FIG. 5 graphically depicts an exemplary display image structure useful in understanding the present invention. The display image comprise a picture element (pixel) grid formed using a time slice axis and an amplitude axis. Conventionally, the time slice axis comprises the horizontal axis and the amplitude axis (e.g., voltage) comprises the vertical axis. Each pixel within the display image has illustratively associated with it a 4-bit pixel depth. That is, the luminance and or chrominance of a pixel is adapted according to a 4-bit word associated with the pixel. For purposes of this discussion, it will be assumed that each pixel uses all four bits to set an intensity level (i.e., luminance only) wherein a value of zero is a zero intensity condition (i.e., off) and a value of 15 is a full intensity condition (i.e., full brightness). Those pixels within a given time slice having the most value occurrences will be displayed at a higher intensity than those having the lowest (or no) occurrences.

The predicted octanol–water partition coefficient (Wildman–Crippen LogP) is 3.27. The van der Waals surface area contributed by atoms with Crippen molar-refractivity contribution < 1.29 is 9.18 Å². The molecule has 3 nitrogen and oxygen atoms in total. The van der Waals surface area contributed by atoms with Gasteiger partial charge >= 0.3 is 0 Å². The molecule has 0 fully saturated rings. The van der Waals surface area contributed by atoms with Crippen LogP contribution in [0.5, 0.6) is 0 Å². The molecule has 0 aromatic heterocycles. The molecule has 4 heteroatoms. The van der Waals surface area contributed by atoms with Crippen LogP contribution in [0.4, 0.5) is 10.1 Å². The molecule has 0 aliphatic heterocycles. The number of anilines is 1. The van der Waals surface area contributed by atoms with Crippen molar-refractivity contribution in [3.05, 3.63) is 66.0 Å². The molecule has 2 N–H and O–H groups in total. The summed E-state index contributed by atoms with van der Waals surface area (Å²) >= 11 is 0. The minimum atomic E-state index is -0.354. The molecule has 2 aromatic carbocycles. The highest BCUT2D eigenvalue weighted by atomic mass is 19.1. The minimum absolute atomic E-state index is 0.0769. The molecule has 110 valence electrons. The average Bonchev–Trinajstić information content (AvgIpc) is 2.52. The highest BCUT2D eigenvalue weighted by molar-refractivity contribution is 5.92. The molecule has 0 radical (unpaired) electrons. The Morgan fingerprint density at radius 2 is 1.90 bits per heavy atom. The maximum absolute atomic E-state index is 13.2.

The number of occurrences of sample values are optionally normalized by either the acquisition rasterizer 130 or display/system processor 150 to the available pixel intensity (or chrominance) levels such that the full dynamic range of the intensity levels (e.g., 4-bits) is utilized. Moreover, it will be appreciated that the number of pixel values representing each time slice does not need to be equal to the number of values provided by the A/D converter. That is, the dynamic range of the sample values may also be normalized to the dynamic range of the available amplitude pixels.